Palo Alto Congressman Marc Berman takes on Republican Tim Dec for the Peninsula, Coastal District

Running for a third term in the California Assembly, Palo Alto’s Marc Berman takes on Republican challenger and small-business owner Tim Dec to represent residents of coastal San Mateo County and the southern peninsula.

Berman, a Democrat, was elected in 2016 to represent much of the Lower Peninsula, but changes to the legislative map after the 2020 census placed more conservative coastal communities in his district.

After the 2020 census, the boundaries between Assembly Districts shifted, placing communities on the North Shore of San Mateo County as well as the West Valley of District 23, as well as Lower Peninsula towns like Palo Alto, Menlo Park and Mountain View. The two candidates will face off in the Nov. 8 election, as they both run uncontested for Assembly District 23 in the June 7 primary.

When he won his seat in 2016 to represent Assembly District 24, Berman defeated Democrat Vicki Veenker by about 6,000 votes, and since then he has faced only Republican opposition. In 2018 Berman won over Alex Glew by 54 percentage points, and in 2020 he beat Peter Ohtaki by a similar margin.

Now Dec hopes to unseat Berman, and he may have an advantage Republicans haven’t had in the past. The new District 23 covers much of the same territory as the current Berman District, but adds the county’s North Shore, Saratoga, and communities west of San Jose that are more conservative. Berman lost East Palo Alto and Sunnyvale in the new lines and gained coastal communities as far as Pacifica.

Still, Berman hopes his work on climate change education and policy in the Assembly will resonate with voters.

Berman served as a Palo Alto city councilman for four years beginning in 2012 and previously worked for U.S. Representative Anna Eshoo’s office and the Department of Justice. He holds a law degree from the University of Southern California and attended Georgetown University for his bachelor’s degree. He practiced corporate law before entering politics and also worked at the Silicon Valley Education Foundation, a nonprofit focused on closing the achievement gap in STEM education in Silicon Valley. .

In the Assembly, Berman worked primarily in the areas of education, climate change and voter rights, he said on his campaign website.

“I wrote the law to make California a permanent mail-in voting state,” Berman said. “As other states make it harder to vote, I’m proud to lead the effort to make it easier for you to participate in your democracy.”

Berman also drafted “legislation banning the sale of new gas-powered equipment like leaf blowers and lawn mowers from 2024”, an effort to reduce CO2 emissions. He also worked on the Student Transfer Achievement Reform Act of 2021, which makes it easier for students to transfer from community colleges to four-year colleges.

In fundraising, Berman brings in around $850,000 available to run his campaign, and he boasts endorsements from Governor Gavin Newsom and Lieutenant Governor Eleni Kounalakis. Berman has come under fire for handling a sexual harassment allegation in his office and for dropping the “F” bomb during a Capitol hearing.

Republican Dec is running his campaign focused on conservative tax values, environmental issues and loosening regulations. Dec grew up in Oregon and moved to the Bay Area after earning an electrical engineering degree from Oregon State University. He’s lived in the Bay Area since 2002 and worked in the tech industry for 30 years. He recently worked with Apple, when he realized he wanted to get into politics, according to this campaign website.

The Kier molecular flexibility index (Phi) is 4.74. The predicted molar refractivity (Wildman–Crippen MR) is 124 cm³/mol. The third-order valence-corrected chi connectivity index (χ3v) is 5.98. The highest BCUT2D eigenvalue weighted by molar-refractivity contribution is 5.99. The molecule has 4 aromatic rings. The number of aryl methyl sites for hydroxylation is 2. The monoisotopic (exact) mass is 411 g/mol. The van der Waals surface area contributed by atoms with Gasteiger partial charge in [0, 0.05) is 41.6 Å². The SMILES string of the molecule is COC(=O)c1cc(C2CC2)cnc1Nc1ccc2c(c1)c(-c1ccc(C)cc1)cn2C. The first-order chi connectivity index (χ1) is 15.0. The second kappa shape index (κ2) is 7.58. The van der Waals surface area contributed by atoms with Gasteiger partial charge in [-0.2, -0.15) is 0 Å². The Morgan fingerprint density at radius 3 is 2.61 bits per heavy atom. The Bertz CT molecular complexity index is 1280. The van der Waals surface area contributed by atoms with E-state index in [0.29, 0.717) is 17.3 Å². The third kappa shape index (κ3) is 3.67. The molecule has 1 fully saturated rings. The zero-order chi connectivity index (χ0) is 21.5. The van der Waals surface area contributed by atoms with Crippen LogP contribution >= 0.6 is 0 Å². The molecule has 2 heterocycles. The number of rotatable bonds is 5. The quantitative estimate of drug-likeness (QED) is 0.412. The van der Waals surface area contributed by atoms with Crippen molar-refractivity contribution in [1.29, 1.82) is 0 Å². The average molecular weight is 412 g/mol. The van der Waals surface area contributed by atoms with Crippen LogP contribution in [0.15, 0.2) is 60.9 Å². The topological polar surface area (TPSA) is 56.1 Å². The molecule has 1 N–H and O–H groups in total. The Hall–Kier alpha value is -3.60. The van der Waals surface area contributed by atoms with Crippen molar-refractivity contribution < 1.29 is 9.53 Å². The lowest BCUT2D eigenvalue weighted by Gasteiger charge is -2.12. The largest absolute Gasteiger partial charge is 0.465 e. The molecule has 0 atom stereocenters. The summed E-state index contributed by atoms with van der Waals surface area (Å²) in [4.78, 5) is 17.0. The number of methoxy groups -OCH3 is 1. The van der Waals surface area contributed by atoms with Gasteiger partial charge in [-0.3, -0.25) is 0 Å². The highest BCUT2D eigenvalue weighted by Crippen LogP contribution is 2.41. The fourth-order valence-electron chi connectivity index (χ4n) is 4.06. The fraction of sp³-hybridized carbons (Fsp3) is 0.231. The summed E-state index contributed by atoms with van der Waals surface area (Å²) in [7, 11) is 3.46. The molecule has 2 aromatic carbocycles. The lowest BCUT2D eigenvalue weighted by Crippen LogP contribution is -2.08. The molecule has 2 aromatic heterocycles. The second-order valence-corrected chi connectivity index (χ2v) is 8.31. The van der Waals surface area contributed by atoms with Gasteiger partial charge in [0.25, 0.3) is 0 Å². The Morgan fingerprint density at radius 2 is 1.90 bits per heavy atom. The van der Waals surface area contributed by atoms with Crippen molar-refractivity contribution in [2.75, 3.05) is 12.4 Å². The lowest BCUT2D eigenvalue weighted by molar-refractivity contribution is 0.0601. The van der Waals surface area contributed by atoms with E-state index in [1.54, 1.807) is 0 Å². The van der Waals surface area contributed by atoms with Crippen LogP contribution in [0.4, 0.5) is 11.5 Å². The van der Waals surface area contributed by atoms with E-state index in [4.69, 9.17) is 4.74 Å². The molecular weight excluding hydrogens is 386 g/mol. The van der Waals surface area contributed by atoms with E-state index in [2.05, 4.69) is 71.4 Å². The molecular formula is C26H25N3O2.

“After a successful 30-year career in technology, most recently with Apple, I realized that my passion was not technology, but helping my colleagues solve problems and teaching them how to do it themselves”, said Dec. “With this idea, I decided to take the risky and unusual step of stepping away from my job and finding a better way to pursue my passion.”

Dec now runs a tech coaching business and volunteers as a tech tutor at Little House Senior Center in Menlo Park. As a Republican, he faces fierce competition on the peninsula, but he said his passion is to “find common ground, regardless of politics.”

He is currently a board member and treasurer of the South Peninsula Area Republican Coalition.

“After becoming a delegate to the California GOP, I felt the party needed more moderate conservative voices in the state capitol, he said of his political leanings.

Dec operates on a platform of regulatory relief, fiscal restraint, market-based climate change solutions, and “rejection of toxic policies.”

For Dec, California is one of the most regulated states in the country, and he is advocating for an easing of the “onerous regulations, excessive fees and permit delays” that he says are forcing businesses to close or leave. the state completely.

At the same time, Dec thinks California shouldn’t expand existing programs or create new long-term programs with the new budget surplus, instead advocating to “give back as much of those tax surpluses as possible to Californians and strategically allocate the rest to the crucial areas. needed in the state.

Dec also wants to find “market-based climate policies” based on a “non-regulatory small government policy approach to tackling climate change.”

Dec is endorsed by the San Mateo County and Santa Clara County Republican parties.

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